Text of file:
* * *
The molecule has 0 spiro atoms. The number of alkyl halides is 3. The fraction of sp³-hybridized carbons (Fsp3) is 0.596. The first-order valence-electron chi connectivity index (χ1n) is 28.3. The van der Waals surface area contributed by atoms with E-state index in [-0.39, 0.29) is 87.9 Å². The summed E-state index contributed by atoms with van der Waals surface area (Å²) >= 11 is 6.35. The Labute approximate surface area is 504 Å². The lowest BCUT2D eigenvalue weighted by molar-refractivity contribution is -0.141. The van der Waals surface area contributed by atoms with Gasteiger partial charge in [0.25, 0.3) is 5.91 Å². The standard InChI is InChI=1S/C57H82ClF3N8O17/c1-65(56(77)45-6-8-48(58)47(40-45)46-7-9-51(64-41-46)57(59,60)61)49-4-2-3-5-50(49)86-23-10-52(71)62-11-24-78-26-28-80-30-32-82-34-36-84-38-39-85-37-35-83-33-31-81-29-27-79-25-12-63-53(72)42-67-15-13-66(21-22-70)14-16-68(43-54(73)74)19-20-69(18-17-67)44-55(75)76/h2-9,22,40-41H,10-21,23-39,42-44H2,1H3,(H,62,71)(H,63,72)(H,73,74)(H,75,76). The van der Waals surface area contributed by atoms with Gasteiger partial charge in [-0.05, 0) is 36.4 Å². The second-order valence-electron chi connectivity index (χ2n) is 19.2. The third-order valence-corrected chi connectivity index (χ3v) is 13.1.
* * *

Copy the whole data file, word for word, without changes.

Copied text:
The molecule has 0 spiro atoms. The number of alkyl halides is 3. The fraction of sp³-hybridized carbons (Fsp3) is 0.596. The first-order valence-electron chi connectivity index (χ1n) is 28.3. The van der Waals surface area contributed by atoms with E-state index in [-0.39, 0.29) is 87.9 Å². The summed E-state index contributed by atoms with van der Waals surface area (Å²) >= 11 is 6.35. The Labute approximate surface area is 504 Å². The lowest BCUT2D eigenvalue weighted by molar-refractivity contribution is -0.141. The van der Waals surface area contributed by atoms with Gasteiger partial charge in [0.25, 0.3) is 5.91 Å². The standard InChI is InChI=1S/C57H82ClF3N8O17/c1-65(56(77)45-6-8-48(58)47(40-45)46-7-9-51(64-41-46)57(59,60)61)49-4-2-3-5-50(49)86-23-10-52(71)62-11-24-78-26-28-80-30-32-82-34-36-84-38-39-85-37-35-83-33-31-81-29-27-79-25-12-63-53(72)42-67-15-13-66(21-22-70)14-16-68(43-54(73)74)19-20-69(18-17-67)44-55(75)76/h2-9,22,40-41H,10-21,23-39,42-44H2,1H3,(H,62,71)(H,63,72)(H,73,74)(H,75,76). The van der Waals surface area contributed by atoms with Gasteiger partial charge in [-0.05, 0) is 36.4 Å². The second-order valence-electron chi connectivity index (χ2n) is 19.2. The third-order valence-corrected chi connectivity index (χ3v) is 13.1.